HomeRugbyIreland 19 Scotland 12 in Guinness Six Nations at the Aviva

Ireland 19 Scotland 12 in Guinness Six Nations at the Aviva

Ireland 19 Scotland 12

The Andy Farrell era got off to a nervy start as Ireland overcame Scotland by 19-12 in a disappointing Guinness Six Nations encounter at the Aviva Stadium, Dublin, this evening.

Farrell, who succeeded Joe Schmidt as Ireland Head Coach, will feel relieved to have got the win, but will certainly be disappointed with the overall Irish performance, especially his side’s discipline, having conceded 9 penalties over the 80 minutes.

An Ireland international debut for Caelan Dorris ended after only 4 minutes of the game when injury forced the Leinster player off the field, to be replaced by Peter O’Mahony.

A minute later, however, a straightforward penalty for Adam Hastings put the visitors into the lead, an advantage that lasted only five minutes.

When Scotland No. 8 Nick Haining failed to come from the hindmost foot, Ireland were awarded a penalty only for captain Sexton to decide to kick for the touchline instead of the posts. Sexton’s bravery soon paid off as following numerous phases a huge gap opened up out wide. Conor Murray used this to his advantage to find his half back partner with an accurate pass, allowing the St. Mary’s College man score Ireland’s opening try of this season’s Guinness Six Nations Championship. With Sexton then converting his own five-pointer, Ireland held a 7-3 lead.

In a half which witnessed poor Irish discipline, Adam Hastings kicked a second penalty, when the home side was adjudged by French referee Mathieu Raynal to have collapsed the scrum. The Glasgow Warriors’ kicker left the minimum between the Celtic sides with 16 minutes on the clock.

Ireland soon went off their feet at the breakdown giving the Scots another kick at goal. Fortunately for Andy Farrell’s side, the visitors failed to take advantage.

When Ali Price went offside Sexton kicked an excellent penalty from around 40m out, but in a central position. The score extended his side’s lead to four points with 6 minutes remaining in the first half. With Jonny Gray going off his feet, following excellent work by Rob Herring, Sexton missed his first kick at posts.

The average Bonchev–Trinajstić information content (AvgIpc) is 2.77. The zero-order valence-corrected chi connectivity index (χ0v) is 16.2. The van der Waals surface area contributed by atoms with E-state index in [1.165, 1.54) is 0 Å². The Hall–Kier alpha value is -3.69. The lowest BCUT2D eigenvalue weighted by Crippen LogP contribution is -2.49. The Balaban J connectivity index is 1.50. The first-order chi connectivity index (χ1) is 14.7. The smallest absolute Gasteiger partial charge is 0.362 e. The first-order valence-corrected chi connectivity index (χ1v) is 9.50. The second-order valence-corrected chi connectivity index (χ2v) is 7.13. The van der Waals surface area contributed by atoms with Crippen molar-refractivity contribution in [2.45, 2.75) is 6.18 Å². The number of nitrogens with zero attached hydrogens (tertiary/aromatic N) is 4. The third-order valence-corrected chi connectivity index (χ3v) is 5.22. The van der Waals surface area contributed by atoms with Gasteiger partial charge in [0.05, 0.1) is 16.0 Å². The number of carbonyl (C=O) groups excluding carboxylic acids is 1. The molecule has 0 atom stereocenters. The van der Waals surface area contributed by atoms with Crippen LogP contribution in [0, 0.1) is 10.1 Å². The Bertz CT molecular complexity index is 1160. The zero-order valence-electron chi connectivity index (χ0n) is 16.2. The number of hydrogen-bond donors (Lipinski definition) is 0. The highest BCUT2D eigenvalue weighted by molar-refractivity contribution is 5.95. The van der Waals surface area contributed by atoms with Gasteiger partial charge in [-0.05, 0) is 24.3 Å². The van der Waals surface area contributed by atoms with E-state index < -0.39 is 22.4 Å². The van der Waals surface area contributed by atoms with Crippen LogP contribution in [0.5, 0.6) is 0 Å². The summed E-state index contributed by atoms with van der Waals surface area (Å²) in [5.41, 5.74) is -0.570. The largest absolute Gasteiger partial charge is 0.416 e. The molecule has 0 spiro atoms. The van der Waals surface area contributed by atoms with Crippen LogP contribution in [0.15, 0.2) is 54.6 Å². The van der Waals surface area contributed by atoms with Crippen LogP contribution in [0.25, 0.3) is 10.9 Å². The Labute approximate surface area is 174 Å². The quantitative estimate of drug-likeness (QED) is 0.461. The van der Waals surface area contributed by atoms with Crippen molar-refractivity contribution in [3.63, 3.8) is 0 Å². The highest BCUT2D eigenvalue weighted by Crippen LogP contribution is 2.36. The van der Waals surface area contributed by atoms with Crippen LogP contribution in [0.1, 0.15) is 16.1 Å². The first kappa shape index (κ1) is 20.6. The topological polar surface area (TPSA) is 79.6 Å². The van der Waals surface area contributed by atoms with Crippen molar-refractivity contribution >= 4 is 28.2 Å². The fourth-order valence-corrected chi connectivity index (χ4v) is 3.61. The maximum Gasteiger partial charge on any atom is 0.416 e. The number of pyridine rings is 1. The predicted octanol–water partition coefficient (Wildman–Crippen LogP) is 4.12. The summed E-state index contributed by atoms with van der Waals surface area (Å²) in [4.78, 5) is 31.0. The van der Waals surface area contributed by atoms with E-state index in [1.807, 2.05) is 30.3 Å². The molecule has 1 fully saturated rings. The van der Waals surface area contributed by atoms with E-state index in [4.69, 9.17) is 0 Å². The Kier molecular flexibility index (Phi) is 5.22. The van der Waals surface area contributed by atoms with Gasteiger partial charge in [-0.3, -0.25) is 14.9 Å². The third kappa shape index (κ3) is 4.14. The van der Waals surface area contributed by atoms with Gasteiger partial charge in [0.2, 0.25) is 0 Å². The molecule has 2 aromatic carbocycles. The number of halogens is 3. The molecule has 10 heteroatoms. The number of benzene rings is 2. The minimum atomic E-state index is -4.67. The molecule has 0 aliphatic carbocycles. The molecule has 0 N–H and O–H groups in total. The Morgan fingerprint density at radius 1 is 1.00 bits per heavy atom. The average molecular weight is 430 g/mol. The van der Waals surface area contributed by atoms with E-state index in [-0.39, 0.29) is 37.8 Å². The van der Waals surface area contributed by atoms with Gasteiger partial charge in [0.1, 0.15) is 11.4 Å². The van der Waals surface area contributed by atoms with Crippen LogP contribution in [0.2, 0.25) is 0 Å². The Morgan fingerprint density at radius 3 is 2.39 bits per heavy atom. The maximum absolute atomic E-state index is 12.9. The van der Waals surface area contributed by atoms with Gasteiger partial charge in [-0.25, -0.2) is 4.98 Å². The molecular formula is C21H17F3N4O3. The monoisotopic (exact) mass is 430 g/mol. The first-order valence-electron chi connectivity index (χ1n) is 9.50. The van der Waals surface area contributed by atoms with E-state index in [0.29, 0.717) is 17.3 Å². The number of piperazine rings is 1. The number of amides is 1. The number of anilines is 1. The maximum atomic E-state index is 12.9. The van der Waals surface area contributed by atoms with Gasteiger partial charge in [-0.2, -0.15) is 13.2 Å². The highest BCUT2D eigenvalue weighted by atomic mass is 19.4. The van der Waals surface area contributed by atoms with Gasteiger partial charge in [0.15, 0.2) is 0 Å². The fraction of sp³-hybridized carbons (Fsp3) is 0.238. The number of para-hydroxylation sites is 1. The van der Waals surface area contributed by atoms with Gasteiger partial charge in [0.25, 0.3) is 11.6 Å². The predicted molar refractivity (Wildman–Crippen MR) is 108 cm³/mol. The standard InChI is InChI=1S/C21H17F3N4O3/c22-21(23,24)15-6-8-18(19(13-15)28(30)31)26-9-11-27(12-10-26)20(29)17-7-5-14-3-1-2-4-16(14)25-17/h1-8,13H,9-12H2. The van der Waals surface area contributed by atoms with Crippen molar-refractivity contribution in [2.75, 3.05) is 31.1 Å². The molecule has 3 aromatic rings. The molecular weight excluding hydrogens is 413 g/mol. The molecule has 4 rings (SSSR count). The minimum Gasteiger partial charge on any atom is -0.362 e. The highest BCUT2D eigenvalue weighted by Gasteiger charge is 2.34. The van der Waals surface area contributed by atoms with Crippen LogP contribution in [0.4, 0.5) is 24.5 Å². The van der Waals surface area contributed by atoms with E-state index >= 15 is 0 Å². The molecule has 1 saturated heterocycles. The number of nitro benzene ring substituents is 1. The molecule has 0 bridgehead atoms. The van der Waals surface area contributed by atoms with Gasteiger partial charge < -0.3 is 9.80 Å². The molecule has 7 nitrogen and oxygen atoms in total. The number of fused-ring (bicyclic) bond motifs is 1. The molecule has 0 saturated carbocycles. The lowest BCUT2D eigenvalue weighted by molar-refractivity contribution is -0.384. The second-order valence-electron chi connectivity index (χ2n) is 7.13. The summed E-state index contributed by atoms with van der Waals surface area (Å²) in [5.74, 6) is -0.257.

On the cusp of half-time, Scotland should have scored a try following an interception from a Conor Murray pass. Despite making metres towards the Irish line, Murray’s fellow Munster man CJ Stander saved him as the South African-born player won the penalty for new Head Coach Farrell’s side.

Half-time: Ireland 10 Scotland 6.

An early second half Scottish infringement allowed Sexton extend his side’s advantage to 13-6 as an easy central penalty dissected the posts.

Scotland captain Stuart Hogg had a guild-edged chance to score his team’s first try of the game on the 50 minute mark, but failed to put both hands on the ball to properly touch down. To the ironic jeers of the Irish crowd, the fullback knocked the ball on, but with a penalty already awarded to Gregor Townsend’s men, they then scored the three points, leaving Ireland 13-9 ahead.

With Sexton’s third and fourth successful penalty kicks either side of another Adam Hastings three-pointer, Ireland held on for a 19-12 victory to begin their 2020 Guinness Six Nations Championship campaign with a victory.

Ireland can be grateful to Guinness Man of the Match for a crucial turnover in the dying minutes of the game, when it looked as Scotland would score a try near the posts. A converted try that late in the game could have levelled the scores and ended Ireland’s Triple Crown, Championship and Grand Slams hopes in the first game of the campaign.

Final score: Ireland 19 Scotland 12.

Ireland Team:

15. Jordan Larmour, 14. Andrew Conway, 13. Garry Ringrose, 12. Bundee Aki, 11. Jacob Stockdale, 10. Jonathan Sexton (captain), 9. Conor Murray.

1. Cian Healy, 2. Rob Herring, 3. Tadhg Furlong, 4. Iain Henderson, 5. James Ryan, 6. CJ Stander, 7. Josh van der Flier, 8. Caelan Doris.

Ireland Replacements:

16. Ronan Kelleher, 17. Dave Kilcoyne, 18. Andrew Porter, 19. Devin Toner, 20. Peter O’Mahony, 21. John Cooney, 22. Ross Byrne, 23. Robbie Henshaw.

Scotland Team:

15. Stuart Hogg (captain), 14. Seán Maitland, 13. Huw Jones, 12. San Johnson, 11. Blair Kinghorn, 10. Adam Hastings, 9. Ali Price.

1. Rory Sutherland, 2. Fraser Brown, 3. Zander Fagerson, 4. Scott Cummings, 5. Jonny Gray, 6. Jamie Ritchie, 7. Hamish Watson, 8. Nick Haining.

Scotland Replacements:

16. Stuart McInally, 17. Allan Dell, 18. Simon Berghan, 19. Ben Toolis, 20. Cornell du Preez, 21. George Horne, 22. Rory Hutchinson, 23. Chris Harris.

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